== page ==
Campaigners are concerned that anti-avoidance changes announced in today’s Budget could leave low-paid workers in the lurch.
The Chancellor announced today the extension of off-payroll working ‘IR35’ rules to the private sector. HMRC have said that they will not look at prior IR35 compliance as a result. However the Low Incomes Tax Reform Group (LITRG) warn that the changes are likely to see some low-paid workers pulled out of limited companies, leaving them with messy compliance issues that could follow them around for many years.
Under the changes announced, businesses will become responsible for assessing an individual’s employment status. There will be an exception for small businesses, alleviating them from the huge administrative burdens that come with the changes, that even large public sector bodies seem to struggle with.
Victoria Todd, Head of LITRG Team, says:
“We need to make sure that these changes don’t leave low-paid workers in the lurch.
”We appreciate the Government have concerns around IR35 compliance, which we share; and we welcome HMRC’s commitment that they will not use these changes as an opportunity to look into historic compliance issues.
”An exemption for small businesses is welcome, particularly as HMRC’s Check Employment Status for Tax tool is not the Holy Grail that they think it is. Indeed, this is something we called for in our response to the consultation.
”But there is another dimension to this story – the impact on the workers who are working through a limited company for medium and large business in the private sector. It is well known that many low-paid workers, such as temporary workers who find work through agencies and other intermediaries, are only in limited companies in the first place at the behest of the intermediaries that engage them, as this saves those businesses employers’ NIC and often provides them with an additional revenue stream through providing the worker with ‘accountancy services’.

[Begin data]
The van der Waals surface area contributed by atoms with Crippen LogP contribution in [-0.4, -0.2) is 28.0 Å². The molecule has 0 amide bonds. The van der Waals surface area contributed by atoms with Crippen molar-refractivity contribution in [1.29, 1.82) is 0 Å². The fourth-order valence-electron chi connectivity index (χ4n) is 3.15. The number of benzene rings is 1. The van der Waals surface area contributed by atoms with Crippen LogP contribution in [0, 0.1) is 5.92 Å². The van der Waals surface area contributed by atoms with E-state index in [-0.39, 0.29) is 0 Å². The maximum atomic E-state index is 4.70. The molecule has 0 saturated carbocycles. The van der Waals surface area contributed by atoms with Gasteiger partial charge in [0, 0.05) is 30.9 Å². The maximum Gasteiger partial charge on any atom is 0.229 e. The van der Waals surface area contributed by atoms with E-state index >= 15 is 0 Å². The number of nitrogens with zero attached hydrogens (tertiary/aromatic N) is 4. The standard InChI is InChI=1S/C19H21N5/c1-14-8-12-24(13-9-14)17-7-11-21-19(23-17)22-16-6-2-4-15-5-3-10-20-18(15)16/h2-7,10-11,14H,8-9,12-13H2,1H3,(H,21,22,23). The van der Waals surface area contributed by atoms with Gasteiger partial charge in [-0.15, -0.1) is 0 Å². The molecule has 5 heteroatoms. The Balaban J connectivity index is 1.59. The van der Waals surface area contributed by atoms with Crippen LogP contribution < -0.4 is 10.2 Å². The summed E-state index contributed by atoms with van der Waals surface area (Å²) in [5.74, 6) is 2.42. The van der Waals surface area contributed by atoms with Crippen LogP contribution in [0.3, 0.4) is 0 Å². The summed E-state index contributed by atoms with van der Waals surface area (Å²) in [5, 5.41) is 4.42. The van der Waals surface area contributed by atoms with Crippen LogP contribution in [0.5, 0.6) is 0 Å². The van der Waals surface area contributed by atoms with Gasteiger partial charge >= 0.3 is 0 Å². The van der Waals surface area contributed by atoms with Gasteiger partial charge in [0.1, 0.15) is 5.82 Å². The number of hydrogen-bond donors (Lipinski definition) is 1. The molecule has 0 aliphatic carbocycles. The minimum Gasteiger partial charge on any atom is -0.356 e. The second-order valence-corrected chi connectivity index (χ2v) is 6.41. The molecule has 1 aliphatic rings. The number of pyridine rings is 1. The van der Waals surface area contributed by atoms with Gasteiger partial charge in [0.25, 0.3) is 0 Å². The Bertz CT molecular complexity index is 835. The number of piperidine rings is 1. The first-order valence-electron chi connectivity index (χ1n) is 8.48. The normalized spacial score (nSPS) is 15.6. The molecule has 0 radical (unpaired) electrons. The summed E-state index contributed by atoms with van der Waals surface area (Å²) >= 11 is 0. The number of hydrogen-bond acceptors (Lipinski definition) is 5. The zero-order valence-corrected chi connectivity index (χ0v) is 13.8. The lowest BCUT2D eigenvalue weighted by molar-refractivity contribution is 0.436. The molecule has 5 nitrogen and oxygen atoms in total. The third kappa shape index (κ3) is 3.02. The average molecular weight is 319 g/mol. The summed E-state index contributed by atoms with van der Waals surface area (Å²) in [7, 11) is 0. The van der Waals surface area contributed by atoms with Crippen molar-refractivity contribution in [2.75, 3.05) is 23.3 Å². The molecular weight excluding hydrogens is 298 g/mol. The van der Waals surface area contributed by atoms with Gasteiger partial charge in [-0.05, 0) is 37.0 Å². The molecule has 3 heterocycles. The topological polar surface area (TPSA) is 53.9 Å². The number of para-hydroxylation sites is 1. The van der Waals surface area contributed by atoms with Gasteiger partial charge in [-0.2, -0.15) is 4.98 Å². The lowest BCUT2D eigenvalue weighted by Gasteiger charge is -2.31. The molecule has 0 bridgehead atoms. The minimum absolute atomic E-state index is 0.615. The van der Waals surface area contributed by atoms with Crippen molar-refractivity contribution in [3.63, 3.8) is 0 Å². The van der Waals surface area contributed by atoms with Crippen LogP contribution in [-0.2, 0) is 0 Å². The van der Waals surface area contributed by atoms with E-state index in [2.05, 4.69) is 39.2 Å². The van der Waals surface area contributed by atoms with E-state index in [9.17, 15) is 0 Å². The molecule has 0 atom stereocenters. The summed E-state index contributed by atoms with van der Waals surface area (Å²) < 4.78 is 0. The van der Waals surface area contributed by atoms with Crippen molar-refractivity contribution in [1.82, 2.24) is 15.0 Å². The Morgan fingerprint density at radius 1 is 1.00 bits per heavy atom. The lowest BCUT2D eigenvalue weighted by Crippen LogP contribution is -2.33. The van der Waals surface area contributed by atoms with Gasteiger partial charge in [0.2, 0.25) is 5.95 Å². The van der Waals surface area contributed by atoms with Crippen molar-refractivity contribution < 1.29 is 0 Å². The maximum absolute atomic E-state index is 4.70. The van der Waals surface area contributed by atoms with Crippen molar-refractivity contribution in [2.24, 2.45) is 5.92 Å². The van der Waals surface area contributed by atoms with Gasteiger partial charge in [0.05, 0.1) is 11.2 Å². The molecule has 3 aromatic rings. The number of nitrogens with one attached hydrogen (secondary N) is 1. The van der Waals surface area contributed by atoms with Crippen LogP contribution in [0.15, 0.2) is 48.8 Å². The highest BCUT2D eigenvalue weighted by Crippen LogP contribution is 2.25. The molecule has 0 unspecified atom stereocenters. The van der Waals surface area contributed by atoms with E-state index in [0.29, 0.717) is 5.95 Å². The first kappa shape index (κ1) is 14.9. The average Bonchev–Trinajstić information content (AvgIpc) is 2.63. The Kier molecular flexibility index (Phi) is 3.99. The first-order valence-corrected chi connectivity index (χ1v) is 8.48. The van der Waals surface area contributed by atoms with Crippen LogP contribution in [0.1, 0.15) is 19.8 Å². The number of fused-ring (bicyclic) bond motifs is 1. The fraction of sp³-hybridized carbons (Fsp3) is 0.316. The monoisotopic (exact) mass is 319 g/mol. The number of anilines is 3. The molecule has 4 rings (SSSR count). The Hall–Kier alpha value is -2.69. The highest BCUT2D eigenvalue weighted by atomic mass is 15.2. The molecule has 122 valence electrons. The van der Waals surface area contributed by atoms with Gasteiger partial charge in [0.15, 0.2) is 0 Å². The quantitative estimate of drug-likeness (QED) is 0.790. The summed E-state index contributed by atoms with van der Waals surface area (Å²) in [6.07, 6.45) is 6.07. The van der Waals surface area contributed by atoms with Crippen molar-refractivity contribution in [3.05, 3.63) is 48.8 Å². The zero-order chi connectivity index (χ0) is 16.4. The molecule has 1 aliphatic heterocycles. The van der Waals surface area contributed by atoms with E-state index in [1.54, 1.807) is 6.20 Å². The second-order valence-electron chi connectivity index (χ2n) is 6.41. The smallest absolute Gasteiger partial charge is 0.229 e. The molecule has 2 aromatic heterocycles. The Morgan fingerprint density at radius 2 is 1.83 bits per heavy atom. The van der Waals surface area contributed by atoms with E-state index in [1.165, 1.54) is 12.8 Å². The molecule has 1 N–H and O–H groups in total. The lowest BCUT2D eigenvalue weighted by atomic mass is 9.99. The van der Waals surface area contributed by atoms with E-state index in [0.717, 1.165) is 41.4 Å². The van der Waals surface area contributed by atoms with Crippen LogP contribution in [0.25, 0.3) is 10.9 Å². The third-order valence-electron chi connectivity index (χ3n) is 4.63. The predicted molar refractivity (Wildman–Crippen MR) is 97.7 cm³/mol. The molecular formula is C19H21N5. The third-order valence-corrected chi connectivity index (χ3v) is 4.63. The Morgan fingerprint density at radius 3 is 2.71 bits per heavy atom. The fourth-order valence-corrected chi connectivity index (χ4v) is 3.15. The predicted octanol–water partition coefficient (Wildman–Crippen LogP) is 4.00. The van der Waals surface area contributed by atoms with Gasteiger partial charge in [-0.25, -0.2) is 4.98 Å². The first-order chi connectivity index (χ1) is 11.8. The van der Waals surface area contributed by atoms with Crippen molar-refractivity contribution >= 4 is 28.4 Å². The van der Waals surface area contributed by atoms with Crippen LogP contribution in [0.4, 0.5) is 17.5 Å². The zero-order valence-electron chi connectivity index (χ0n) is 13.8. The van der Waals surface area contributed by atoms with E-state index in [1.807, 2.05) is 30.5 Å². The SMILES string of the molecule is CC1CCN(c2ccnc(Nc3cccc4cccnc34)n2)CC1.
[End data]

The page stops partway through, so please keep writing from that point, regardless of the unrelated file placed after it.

”If the intermediary concludes that the new rules effectively neutralise the tax advantages of these arrangements, it is likely that workers will be pulled out of limited companies. If what we saw after the public sector changes is anything to go by, they could then find themselves encouraged into other dubious arrangements that help engagers protect their profitability.
"In addition, HMRC must be aware that the abandonment of limited companies could create some very messy compliance issues – made worse by the fact that often the workers involved have little understanding of how such vehicles operate. They cannot separate out their own affairs from that of the limited company. They stand very little chance of closing down the limited company correctly.
”If businesses do respond by forcing the abandonment of limited companies, it could happen on a large scale with many workers affected. The Government will need to be prepared and will need to consider their response very carefully.”